That was a big thing with punks. No longer would they adhere to the rules. They were out to express themselves and say a big FUCK YOU to whoever they wanted! Freedom of speech is crucial to music, and punks decided to speak up for all kinds of freedoms. Song lyrics addressed sexual and violence issues. There was also a huge resurgence of anarchist credo, much like in the sixties. But this time punks were not happy with being stand-off-ish like the hippies had become. Now they wore leather and chains and pierced their skin. A lot of this was inspired by bands like KISS, Judas Priest, the Tubes and Alice Cooper. Long hair did not mean you were a rocker anymore, so many punks shaved all their hair off. Actually, it might have been because of the lice! Some hardcore punks lived alternate lifestyles in squats and under poor conditions, since they chose to rebuke the "System". The very idea of the rock star was odious to hardcore punks. They wanted to be who they were, no standards, no bull-shit, no poseurs! And they weren't afraid to show they were smarter than the norm either.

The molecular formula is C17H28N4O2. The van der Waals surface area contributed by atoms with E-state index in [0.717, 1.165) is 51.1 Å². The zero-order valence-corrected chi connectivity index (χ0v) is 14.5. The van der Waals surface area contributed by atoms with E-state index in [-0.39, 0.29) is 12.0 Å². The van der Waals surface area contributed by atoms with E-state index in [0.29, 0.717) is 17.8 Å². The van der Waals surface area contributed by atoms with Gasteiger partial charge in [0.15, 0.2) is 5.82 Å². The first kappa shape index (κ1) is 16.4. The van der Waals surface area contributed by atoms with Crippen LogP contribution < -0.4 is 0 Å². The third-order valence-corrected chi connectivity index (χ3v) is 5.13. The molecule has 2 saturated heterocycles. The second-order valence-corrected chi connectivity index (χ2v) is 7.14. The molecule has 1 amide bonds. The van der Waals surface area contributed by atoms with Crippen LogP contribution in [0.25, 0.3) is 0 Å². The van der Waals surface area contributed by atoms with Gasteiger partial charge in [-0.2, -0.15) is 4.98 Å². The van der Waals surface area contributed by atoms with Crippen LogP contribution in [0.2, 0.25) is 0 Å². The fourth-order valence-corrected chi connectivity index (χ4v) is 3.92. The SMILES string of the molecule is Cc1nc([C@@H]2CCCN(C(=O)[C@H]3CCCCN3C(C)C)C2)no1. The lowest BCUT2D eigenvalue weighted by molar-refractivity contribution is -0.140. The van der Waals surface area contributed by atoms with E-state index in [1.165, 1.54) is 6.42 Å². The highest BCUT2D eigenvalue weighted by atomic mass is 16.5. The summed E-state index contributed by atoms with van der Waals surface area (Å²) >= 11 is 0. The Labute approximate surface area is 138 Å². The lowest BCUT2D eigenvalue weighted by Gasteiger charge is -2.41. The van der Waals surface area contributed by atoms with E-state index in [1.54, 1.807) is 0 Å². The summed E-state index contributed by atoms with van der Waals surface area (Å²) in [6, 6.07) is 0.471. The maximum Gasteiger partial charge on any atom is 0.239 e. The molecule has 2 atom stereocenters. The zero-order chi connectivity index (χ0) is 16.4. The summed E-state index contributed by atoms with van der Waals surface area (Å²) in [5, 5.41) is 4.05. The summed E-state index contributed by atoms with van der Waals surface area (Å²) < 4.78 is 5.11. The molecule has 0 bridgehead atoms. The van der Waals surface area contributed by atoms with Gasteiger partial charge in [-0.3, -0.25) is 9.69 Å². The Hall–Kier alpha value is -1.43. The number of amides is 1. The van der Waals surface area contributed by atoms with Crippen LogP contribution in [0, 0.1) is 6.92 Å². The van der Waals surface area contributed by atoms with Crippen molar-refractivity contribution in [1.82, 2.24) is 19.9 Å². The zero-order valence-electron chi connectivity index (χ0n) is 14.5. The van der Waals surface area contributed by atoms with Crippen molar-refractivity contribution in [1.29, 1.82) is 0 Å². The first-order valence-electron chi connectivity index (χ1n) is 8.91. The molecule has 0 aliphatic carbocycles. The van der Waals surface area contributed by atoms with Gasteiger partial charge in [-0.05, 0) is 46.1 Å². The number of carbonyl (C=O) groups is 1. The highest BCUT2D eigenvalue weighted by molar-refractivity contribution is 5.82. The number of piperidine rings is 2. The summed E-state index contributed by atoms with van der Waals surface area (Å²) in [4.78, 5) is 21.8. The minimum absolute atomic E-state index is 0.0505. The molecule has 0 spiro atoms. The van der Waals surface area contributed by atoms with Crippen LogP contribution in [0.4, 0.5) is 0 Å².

Sexual freedom was a major concern during this period, and punks were ready to reveal themselves. The New York Dolls were a prime example, as they wore make-up and tight clothes and had long hair; but they played harder music than the people who put them down for their antics and style of dressing. They inspired a lot of the glam Metal bands that would come out in the eighties, like Mötley Crue. And their sound was raunchy and raw again, like the hard rock and blues from the fifties had been. The idea was to bring it back to the roots and keep the shit real!

There was a lot of this going down in the New York Underground. The Ramones, Patti Smith and Jayne County "were real frontiers people in the NYC punk scene". Lou Reed, David Bowie and Iggy Pop sang about and acted out issues of cross-dressing and gender. Some Underground punk 'zines revealed self-mutilation, sexual perversion, prostitution and bestiality.

On the West Coast, Punk Globe magazine (self-published by White Trash Debutante singer Ginger Coyote) was a prominent force in promoting local, heretofore unheard of bands, like the Dicks. Nothing was sacred and people needed to know the truth! Jail and incarceration was also a topic. Punks who had dealings with the legal system were ready to tell people to defy authority and reclaim their civil rights!